48HOURS of abstinence and within 7 to 24h in approx. 2/3 of cases.

54

Alcohol withdrawal seizures - How many?

1. Roughly 40% of patients who experience seizures have a single seizure.
2. More than 90% have between 1-6 seizures.

55

Alcohol withdrawal seizures - In approx. ...% of cases, the interval between the first and last seizures is 6hours or less.

85%.

56

The most serious ethanol withdrawal syndrome typically begins ...?

3-5 days after cessation of drinking and lasts for up to 72h.
--> DELIRIUM TREMENS.

57

Delirium tremens is characterized by:

1. Confusion.
2. Agitation.
3. Fever.
4. Sweating.
5. Tachycardia.
6. HTN.
7. Hallucinations.

58

Delirium tremens - Death may result from ...?

1. Concomitant infection.
2. Pancreatitis.
3. Cardiovascular collapse.
4. Trauma.

59

Sedative drug intoxication - The classic signs are:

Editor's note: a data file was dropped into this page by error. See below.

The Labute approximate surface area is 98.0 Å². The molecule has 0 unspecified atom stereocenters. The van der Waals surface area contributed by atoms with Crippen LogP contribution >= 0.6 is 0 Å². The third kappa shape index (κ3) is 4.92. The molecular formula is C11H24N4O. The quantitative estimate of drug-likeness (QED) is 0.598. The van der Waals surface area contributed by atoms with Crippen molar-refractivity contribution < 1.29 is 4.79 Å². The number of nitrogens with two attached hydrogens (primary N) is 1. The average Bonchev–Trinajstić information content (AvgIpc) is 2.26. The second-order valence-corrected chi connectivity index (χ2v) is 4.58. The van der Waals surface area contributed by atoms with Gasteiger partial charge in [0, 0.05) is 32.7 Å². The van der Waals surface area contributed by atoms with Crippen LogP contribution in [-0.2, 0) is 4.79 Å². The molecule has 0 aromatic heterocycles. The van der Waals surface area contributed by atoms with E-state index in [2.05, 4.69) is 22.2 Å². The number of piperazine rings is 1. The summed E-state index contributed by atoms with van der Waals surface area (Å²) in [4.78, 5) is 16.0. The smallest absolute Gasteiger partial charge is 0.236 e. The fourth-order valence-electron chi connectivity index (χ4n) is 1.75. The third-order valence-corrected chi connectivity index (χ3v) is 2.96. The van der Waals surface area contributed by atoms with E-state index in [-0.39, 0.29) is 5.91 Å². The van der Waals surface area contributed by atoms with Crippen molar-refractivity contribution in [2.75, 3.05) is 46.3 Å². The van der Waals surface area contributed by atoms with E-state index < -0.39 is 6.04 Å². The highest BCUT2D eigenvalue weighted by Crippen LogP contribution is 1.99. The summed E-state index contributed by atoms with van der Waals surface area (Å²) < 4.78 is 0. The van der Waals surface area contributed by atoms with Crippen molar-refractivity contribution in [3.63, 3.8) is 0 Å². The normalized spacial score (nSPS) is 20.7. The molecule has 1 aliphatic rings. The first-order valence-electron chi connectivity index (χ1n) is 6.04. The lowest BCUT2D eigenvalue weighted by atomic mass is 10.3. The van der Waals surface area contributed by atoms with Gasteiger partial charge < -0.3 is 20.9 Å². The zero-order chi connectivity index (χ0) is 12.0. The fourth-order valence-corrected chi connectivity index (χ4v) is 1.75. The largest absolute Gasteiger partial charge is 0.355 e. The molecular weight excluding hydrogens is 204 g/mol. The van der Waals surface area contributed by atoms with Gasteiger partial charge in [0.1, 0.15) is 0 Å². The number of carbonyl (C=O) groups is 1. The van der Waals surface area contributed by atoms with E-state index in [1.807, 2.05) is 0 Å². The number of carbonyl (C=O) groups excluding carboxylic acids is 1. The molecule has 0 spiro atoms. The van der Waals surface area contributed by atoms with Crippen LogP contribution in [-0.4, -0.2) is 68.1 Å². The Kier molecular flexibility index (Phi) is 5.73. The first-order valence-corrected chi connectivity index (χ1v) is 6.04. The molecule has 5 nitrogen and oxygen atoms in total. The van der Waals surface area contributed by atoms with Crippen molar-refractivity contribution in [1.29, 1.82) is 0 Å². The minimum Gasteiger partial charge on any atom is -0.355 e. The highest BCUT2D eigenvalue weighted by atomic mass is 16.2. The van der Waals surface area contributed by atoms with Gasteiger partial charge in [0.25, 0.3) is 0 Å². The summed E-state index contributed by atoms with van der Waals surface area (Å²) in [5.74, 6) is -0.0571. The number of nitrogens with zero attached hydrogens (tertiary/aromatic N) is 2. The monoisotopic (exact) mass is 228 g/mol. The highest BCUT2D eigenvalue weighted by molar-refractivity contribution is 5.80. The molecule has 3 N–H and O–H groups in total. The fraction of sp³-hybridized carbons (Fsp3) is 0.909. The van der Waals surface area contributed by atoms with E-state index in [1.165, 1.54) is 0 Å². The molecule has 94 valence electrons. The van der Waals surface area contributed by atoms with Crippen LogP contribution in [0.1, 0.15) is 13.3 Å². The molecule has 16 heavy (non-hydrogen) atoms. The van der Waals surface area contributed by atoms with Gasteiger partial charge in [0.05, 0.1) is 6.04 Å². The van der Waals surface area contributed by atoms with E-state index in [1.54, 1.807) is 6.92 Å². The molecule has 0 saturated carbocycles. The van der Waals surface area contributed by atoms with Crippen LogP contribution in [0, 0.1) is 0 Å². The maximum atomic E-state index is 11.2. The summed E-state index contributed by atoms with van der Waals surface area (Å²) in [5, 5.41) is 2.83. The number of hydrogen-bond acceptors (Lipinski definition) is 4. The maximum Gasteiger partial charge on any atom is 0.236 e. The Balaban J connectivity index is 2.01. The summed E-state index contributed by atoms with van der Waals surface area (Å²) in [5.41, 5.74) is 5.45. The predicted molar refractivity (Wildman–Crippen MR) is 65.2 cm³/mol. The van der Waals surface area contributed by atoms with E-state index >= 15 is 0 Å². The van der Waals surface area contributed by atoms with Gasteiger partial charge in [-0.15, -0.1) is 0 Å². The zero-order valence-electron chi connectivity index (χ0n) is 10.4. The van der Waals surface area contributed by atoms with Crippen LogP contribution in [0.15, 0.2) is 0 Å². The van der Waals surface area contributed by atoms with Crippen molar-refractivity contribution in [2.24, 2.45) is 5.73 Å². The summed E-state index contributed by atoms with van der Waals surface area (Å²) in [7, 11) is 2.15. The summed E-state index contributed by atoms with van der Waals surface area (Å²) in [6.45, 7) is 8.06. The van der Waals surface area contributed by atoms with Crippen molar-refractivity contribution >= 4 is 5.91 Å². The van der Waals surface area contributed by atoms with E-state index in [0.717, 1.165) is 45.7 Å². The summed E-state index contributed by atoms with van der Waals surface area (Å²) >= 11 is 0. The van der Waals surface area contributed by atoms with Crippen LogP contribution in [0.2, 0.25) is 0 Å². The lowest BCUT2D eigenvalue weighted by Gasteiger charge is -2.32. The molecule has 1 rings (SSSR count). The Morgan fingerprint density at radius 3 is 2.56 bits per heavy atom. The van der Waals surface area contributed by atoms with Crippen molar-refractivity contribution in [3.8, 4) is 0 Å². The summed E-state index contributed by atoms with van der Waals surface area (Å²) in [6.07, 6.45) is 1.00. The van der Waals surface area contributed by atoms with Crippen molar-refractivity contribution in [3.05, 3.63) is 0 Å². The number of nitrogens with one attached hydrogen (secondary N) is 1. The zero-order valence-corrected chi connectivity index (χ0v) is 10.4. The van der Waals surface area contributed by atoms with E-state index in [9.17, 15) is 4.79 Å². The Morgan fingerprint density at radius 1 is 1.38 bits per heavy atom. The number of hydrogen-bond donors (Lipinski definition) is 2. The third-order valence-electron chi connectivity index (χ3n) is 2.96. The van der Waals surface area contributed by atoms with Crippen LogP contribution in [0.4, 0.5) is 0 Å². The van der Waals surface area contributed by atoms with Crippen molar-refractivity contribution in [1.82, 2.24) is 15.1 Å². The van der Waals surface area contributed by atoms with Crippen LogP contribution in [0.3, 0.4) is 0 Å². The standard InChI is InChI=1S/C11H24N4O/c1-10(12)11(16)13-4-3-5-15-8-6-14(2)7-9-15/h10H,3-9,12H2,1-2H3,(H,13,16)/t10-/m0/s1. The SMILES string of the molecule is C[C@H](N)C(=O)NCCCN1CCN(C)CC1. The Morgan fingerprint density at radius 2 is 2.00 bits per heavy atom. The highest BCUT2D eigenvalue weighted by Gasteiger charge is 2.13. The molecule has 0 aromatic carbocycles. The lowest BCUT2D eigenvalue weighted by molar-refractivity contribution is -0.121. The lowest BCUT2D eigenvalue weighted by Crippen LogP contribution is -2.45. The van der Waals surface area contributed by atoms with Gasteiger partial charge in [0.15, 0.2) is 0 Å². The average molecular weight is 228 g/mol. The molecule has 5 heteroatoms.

1. Confusional state or coma.
2. Respiratory depression.
3. Hypotension.
4. Hypothermia.
5. Reactive pupils.
6. Nystagmus or absent ocular movements.
7. Ataxia.
8. Dysarthria.
9. Hyporeflexia.

60

Glutethimide or very high doses of barbiturates may produce:

1. Large, fixed pupils.
2. Decerebrate or decorticate posturing can occur in sedative drug-induced coma.

61

Sedative drug ingestion can be confirmed by ...?

Toxicologic analysis of blood, urine, or gastric aspirate, but blood levels of short-acting sedatives do NOT correlate with clinical severity.

62

Complications of sedative drug intoxication:

1. Aspiration pneumonia.
2. Hypotension.
3. Renal failure.

63

Sedative drug withdrawal can produce:

1. Confusional states.
2. Seizures.
3. Syndrome resembling delirium tremens.

64

Withdrawal syndromes typically develop ... after cessation of SHORT-acting sedatives.

1 to 3 days.
--> But may not appear until 1 week or more with LONGER-acting drugs.

65

Sympathomimetic intoxication can produce:

A confusional state with:
1. Hallucinations.
2. Motor hyperreactivity.
3. Stereotypic behavior.
4. Paranoid psychosis.

66

Hallucinogens include:

1. Lysergide acid diethylamide (LSD).
2. Psilocybin.
3. Mescaline.
4. PCP.
5. Ketamine.
6. Ibogaine.
7. Bufotenin.

67

Features of PCP intoxication include:

1. Drowsiness.